Both express contracts and implied contracts are legally enforceable promises of mutual assent to be bound, see U.C.C. § 1-201. An express contract is communicated orally or in writing, which requires expressing assent. An implied contract, which does not have explicitly stated terms, is still found to exist because parties assumed a contract existed based on conduct, or denying the contract's existence would result in unjust enrichment to one of the parties. An implied contract is divided into Implied-in-fact contract and Implied-in-law contract.
An implied-in-fact contract is formed when parties’ promises are inferred from their intentional conduct and one party knows or at least has reason to know the other party will interpret the conduct as assent or an agreement. For instance, if a customer accepts services from a merchant or gets products from that merchant, then they should pay for the reasonable value of services or products (e.g., barbershop, vending machine). However, under some circumstances, even if a defendant has received nothing of value, the implied-in-fact contract can still be enforced.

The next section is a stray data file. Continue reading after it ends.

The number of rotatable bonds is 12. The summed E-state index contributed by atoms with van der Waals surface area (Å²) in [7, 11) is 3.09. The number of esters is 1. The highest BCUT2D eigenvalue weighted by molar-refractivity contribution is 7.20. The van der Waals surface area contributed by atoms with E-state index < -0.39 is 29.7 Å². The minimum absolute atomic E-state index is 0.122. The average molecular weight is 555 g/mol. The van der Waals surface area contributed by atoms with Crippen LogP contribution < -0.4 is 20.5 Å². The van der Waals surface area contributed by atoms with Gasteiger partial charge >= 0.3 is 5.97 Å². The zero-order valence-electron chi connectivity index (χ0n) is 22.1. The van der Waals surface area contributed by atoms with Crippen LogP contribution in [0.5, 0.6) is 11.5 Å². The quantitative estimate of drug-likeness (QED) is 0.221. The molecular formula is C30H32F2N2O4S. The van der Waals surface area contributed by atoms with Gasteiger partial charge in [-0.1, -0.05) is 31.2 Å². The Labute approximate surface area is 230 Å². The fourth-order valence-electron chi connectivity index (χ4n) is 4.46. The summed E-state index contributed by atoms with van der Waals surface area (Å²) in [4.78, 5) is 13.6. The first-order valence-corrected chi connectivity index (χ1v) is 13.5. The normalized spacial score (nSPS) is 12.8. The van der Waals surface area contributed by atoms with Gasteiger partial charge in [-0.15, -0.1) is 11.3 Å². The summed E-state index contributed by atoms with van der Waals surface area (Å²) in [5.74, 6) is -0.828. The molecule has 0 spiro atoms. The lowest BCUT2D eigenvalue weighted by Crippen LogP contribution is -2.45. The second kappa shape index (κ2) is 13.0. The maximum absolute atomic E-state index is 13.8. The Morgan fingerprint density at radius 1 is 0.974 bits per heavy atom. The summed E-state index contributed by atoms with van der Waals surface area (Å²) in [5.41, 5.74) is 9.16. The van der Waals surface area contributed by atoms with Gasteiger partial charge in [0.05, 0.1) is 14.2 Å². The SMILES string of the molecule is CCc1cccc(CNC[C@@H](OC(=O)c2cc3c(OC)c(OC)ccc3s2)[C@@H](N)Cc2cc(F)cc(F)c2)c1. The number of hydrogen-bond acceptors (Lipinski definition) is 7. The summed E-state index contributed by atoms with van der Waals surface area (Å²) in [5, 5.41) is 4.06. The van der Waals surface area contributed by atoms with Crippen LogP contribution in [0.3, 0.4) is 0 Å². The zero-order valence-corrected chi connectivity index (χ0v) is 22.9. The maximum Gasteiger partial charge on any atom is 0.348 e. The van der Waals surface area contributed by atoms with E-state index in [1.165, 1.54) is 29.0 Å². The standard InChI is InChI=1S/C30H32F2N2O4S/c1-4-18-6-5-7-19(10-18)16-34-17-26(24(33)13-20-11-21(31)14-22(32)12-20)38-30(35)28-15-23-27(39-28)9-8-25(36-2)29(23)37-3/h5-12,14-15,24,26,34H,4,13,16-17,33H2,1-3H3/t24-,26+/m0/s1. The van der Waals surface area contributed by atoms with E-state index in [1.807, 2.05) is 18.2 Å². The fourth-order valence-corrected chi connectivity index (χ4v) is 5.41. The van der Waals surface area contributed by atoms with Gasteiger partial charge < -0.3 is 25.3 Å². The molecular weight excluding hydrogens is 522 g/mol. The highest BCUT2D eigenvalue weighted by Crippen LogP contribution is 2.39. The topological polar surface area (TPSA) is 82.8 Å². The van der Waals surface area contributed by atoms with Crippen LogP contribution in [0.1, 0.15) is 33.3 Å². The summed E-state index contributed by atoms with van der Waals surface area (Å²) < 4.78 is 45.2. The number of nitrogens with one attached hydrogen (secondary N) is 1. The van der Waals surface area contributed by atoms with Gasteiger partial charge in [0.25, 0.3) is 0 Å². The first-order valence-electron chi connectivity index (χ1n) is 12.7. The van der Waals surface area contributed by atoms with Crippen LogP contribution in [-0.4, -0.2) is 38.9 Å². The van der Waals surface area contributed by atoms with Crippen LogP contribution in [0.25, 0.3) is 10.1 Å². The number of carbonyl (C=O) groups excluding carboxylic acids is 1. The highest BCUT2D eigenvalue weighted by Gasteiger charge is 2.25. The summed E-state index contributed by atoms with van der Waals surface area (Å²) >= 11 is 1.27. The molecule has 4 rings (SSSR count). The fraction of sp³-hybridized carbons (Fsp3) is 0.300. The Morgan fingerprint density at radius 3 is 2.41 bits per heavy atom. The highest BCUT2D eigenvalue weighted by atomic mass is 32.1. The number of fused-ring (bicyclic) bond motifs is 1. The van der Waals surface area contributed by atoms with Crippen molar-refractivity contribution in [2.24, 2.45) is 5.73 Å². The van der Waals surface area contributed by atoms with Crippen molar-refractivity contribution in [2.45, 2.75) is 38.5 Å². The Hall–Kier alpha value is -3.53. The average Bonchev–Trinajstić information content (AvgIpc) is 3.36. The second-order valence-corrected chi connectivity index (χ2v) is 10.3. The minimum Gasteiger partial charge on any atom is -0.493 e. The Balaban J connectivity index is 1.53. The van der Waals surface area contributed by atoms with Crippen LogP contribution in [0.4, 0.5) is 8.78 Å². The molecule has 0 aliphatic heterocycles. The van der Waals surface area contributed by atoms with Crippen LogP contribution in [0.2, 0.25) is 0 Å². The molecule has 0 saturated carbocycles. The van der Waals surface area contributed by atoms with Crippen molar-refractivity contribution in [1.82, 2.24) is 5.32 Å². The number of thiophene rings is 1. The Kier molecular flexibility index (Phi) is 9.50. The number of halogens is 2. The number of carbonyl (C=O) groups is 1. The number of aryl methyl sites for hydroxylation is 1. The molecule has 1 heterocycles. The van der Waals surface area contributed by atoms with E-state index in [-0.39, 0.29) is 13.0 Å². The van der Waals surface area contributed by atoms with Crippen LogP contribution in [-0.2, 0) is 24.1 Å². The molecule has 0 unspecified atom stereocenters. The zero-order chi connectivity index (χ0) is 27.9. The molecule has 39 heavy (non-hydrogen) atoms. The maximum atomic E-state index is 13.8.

Implied-in-law contract (Quasi contract)
An implied-in-law contract is the restitution recovery at law, which imposes a legal obligation to an unjustly enriched party to compensate the other party. It is not only applied when there is no contract but also applied when there is a total breach of contract. There are no requirements for the meeting of the minds or mutual assent. Once the plaintiff has conferred a measurable benefit on the defendant without gratuitous intent and the defendant gets the unjust enrichment, the court will imply a quasi contract as a method of recovery. The measure of recovery is not the contract price, but the reasonable fair value of the benefit conferred.
Unjust enrichment or unfairness arises when the defendant has the opportunity to decline the benefit but instead knowingly accepts it. However, if the plaintiff has an excuse for not giving the defendant such an opportunity (e.g., rescuing someone in an emergency), he or she also has the right of claiming remedy.
Instead of being governed by contract law, the implied-in-law contract is governed by equitable relief.
Compare: express contract
[Last updated in March of 2022 by the Wex Definitions Team]